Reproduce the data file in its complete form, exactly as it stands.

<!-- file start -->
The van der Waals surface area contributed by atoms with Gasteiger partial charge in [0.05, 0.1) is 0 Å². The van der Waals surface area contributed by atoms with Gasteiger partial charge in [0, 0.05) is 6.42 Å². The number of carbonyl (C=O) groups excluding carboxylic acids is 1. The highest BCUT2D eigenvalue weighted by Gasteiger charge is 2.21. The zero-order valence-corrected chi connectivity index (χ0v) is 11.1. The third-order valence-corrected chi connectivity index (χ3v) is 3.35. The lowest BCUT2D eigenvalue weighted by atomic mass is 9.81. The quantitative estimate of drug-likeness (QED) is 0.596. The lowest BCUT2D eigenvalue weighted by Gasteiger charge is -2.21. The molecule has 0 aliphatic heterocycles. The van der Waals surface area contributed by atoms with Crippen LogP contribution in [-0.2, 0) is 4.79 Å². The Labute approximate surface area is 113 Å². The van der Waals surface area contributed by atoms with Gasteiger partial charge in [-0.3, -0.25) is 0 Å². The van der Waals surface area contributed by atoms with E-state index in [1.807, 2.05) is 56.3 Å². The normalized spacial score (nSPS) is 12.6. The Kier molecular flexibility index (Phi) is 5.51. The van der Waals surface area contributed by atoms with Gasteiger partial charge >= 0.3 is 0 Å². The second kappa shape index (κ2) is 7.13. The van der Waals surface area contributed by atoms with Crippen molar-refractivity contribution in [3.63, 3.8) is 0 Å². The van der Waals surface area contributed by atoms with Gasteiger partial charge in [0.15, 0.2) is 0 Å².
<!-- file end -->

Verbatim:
The van der Waals surface area contributed by atoms with Gasteiger partial charge in [0.05, 0.1) is 0 Å². The van der Waals surface area contributed by atoms with Gasteiger partial charge in [0, 0.05) is 6.42 Å². The number of carbonyl (C=O) groups excluding carboxylic acids is 1. The highest BCUT2D eigenvalue weighted by Gasteiger charge is 2.21. The zero-order valence-corrected chi connectivity index (χ0v) is 11.1. The third-order valence-corrected chi connectivity index (χ3v) is 3.35. The lowest BCUT2D eigenvalue weighted by atomic mass is 9.81. The quantitative estimate of drug-likeness (QED) is 0.596. The lowest BCUT2D eigenvalue weighted by Gasteiger charge is -2.21. The molecule has 0 aliphatic heterocycles. The van der Waals surface area contributed by atoms with Crippen LogP contribution in [-0.2, 0) is 4.79 Å². The Labute approximate surface area is 113 Å². The van der Waals surface area contributed by atoms with Gasteiger partial charge in [-0.3, -0.25) is 0 Å². The van der Waals surface area contributed by atoms with E-state index in [1.807, 2.05) is 56.3 Å². The normalized spacial score (nSPS) is 12.6. The Kier molecular flexibility index (Phi) is 5.51. The van der Waals surface area contributed by atoms with Gasteiger partial charge >= 0.3 is 0 Å². The second kappa shape index (κ2) is 7.13. The van der Waals surface area contributed by atoms with Crippen molar-refractivity contribution in [3.63, 3.8) is 0 Å². The van der Waals surface area contributed by atoms with Gasteiger partial charge in [0.15, 0.2) is 0 Å².